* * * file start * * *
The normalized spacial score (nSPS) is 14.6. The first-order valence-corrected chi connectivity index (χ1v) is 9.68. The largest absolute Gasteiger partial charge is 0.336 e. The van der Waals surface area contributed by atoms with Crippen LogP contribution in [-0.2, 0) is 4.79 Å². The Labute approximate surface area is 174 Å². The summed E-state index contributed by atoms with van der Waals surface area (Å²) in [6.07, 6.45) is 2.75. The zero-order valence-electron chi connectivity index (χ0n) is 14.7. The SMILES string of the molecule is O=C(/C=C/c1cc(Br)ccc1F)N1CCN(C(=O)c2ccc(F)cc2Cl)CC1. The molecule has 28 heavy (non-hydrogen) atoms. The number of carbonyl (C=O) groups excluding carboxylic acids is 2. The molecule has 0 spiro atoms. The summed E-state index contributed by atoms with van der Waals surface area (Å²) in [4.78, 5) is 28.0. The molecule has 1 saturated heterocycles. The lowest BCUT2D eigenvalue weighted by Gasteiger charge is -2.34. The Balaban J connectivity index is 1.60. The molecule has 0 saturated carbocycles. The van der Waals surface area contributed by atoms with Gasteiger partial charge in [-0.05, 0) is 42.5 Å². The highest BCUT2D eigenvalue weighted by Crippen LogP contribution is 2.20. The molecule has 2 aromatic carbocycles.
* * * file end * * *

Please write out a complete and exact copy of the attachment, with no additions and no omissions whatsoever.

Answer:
The normalized spacial score (nSPS) is 14.6. The first-order valence-corrected chi connectivity index (χ1v) is 9.68. The largest absolute Gasteiger partial charge is 0.336 e. The van der Waals surface area contributed by atoms with Crippen LogP contribution in [-0.2, 0) is 4.79 Å². The Labute approximate surface area is 174 Å². The summed E-state index contributed by atoms with van der Waals surface area (Å²) in [6.07, 6.45) is 2.75. The zero-order valence-electron chi connectivity index (χ0n) is 14.7. The SMILES string of the molecule is O=C(/C=C/c1cc(Br)ccc1F)N1CCN(C(=O)c2ccc(F)cc2Cl)CC1. The molecule has 28 heavy (non-hydrogen) atoms. The number of carbonyl (C=O) groups excluding carboxylic acids is 2. The molecule has 0 spiro atoms. The summed E-state index contributed by atoms with van der Waals surface area (Å²) in [4.78, 5) is 28.0. The molecule has 1 saturated heterocycles. The lowest BCUT2D eigenvalue weighted by Gasteiger charge is -2.34. The Balaban J connectivity index is 1.60. The molecule has 0 saturated carbocycles. The van der Waals surface area contributed by atoms with Gasteiger partial charge in [-0.05, 0) is 42.5 Å². The highest BCUT2D eigenvalue weighted by Crippen LogP contribution is 2.20. The molecule has 2 aromatic carbocycles.